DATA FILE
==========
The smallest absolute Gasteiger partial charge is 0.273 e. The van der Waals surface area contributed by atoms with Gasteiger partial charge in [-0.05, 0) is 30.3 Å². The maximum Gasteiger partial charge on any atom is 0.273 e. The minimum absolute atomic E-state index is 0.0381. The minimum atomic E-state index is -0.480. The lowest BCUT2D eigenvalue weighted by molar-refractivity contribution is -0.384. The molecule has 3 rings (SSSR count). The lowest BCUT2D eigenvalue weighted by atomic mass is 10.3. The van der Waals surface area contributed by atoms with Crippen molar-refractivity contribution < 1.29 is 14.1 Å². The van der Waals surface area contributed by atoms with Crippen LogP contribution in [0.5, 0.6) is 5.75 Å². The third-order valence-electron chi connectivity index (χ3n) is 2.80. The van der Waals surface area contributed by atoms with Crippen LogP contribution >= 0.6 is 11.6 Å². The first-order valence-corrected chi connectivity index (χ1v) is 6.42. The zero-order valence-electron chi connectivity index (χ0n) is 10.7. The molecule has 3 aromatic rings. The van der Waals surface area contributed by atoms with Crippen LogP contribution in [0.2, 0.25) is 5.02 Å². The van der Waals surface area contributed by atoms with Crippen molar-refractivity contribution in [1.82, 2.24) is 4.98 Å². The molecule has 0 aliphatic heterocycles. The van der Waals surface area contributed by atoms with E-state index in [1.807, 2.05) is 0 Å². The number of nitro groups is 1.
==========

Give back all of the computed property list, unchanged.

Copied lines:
The smallest absolute Gasteiger partial charge is 0.273 e. The van der Waals surface area contributed by atoms with Gasteiger partial charge in [-0.05, 0) is 30.3 Å². The maximum Gasteiger partial charge on any atom is 0.273 e. The minimum absolute atomic E-state index is 0.0381. The minimum atomic E-state index is -0.480. The lowest BCUT2D eigenvalue weighted by molar-refractivity contribution is -0.384. The molecule has 3 rings (SSSR count). The lowest BCUT2D eigenvalue weighted by atomic mass is 10.3. The van der Waals surface area contributed by atoms with Crippen molar-refractivity contribution < 1.29 is 14.1 Å². The van der Waals surface area contributed by atoms with Crippen LogP contribution in [0.5, 0.6) is 5.75 Å². The third-order valence-electron chi connectivity index (χ3n) is 2.80. The van der Waals surface area contributed by atoms with Crippen LogP contribution >= 0.6 is 11.6 Å². The first-order valence-corrected chi connectivity index (χ1v) is 6.42. The zero-order valence-electron chi connectivity index (χ0n) is 10.7. The molecule has 3 aromatic rings. The van der Waals surface area contributed by atoms with Crippen LogP contribution in [0.2, 0.25) is 5.02 Å². The van der Waals surface area contributed by atoms with Crippen molar-refractivity contribution in [1.82, 2.24) is 4.98 Å². The molecule has 0 aliphatic heterocycles. The van der Waals surface area contributed by atoms with E-state index in [1.807, 2.05) is 0 Å². The number of nitro groups is 1.